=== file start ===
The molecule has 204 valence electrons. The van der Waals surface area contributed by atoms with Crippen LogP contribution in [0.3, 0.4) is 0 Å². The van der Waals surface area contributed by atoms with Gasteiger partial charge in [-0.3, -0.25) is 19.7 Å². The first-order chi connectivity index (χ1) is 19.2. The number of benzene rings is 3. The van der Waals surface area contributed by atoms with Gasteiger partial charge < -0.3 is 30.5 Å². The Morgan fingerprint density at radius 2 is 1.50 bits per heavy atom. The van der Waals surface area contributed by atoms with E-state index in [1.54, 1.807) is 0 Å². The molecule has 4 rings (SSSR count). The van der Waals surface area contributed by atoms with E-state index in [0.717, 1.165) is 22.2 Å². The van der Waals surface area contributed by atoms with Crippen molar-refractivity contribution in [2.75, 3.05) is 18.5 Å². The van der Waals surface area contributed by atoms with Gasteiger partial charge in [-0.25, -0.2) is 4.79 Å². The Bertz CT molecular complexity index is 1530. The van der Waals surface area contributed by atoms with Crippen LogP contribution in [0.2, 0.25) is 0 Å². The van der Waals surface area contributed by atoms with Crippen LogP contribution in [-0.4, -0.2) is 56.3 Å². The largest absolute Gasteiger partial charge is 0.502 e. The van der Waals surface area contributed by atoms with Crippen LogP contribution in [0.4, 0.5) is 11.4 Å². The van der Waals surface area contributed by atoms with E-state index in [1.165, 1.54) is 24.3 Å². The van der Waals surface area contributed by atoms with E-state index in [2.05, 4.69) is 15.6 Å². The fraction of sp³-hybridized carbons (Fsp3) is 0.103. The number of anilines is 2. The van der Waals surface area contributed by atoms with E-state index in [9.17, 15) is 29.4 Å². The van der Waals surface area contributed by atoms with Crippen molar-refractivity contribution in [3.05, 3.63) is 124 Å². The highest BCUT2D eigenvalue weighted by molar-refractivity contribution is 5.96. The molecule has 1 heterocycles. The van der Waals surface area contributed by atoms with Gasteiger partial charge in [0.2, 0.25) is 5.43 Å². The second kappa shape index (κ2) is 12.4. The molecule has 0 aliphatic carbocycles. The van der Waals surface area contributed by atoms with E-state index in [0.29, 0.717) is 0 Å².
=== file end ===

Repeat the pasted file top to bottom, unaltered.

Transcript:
The molecule has 204 valence electrons. The van der Waals surface area contributed by atoms with Crippen LogP contribution in [0.3, 0.4) is 0 Å². The van der Waals surface area contributed by atoms with Gasteiger partial charge in [-0.3, -0.25) is 19.7 Å². The first-order chi connectivity index (χ1) is 19.2. The number of benzene rings is 3. The van der Waals surface area contributed by atoms with Gasteiger partial charge < -0.3 is 30.5 Å². The Morgan fingerprint density at radius 2 is 1.50 bits per heavy atom. The van der Waals surface area contributed by atoms with E-state index in [1.54, 1.807) is 0 Å². The molecule has 4 rings (SSSR count). The van der Waals surface area contributed by atoms with E-state index in [0.717, 1.165) is 22.2 Å². The van der Waals surface area contributed by atoms with Crippen molar-refractivity contribution in [2.75, 3.05) is 18.5 Å². The van der Waals surface area contributed by atoms with Gasteiger partial charge in [-0.25, -0.2) is 4.79 Å². The Bertz CT molecular complexity index is 1530. The van der Waals surface area contributed by atoms with Crippen LogP contribution in [0.2, 0.25) is 0 Å². The van der Waals surface area contributed by atoms with Crippen LogP contribution in [-0.4, -0.2) is 56.3 Å². The largest absolute Gasteiger partial charge is 0.502 e. The van der Waals surface area contributed by atoms with Crippen LogP contribution in [0.4, 0.5) is 11.4 Å². The van der Waals surface area contributed by atoms with E-state index in [1.165, 1.54) is 24.3 Å². The van der Waals surface area contributed by atoms with E-state index in [2.05, 4.69) is 15.6 Å². The fraction of sp³-hybridized carbons (Fsp3) is 0.103. The number of anilines is 2. The van der Waals surface area contributed by atoms with E-state index in [9.17, 15) is 29.4 Å². The van der Waals surface area contributed by atoms with Crippen molar-refractivity contribution in [3.05, 3.63) is 124 Å². The highest BCUT2D eigenvalue weighted by molar-refractivity contribution is 5.96. The molecule has 1 heterocycles. The van der Waals surface area contributed by atoms with Gasteiger partial charge in [0.2, 0.25) is 5.43 Å². The second kappa shape index (κ2) is 12.4. The molecule has 0 aliphatic carbocycles. The van der Waals surface area contributed by atoms with E-state index in [0.29, 0.717) is 0 Å².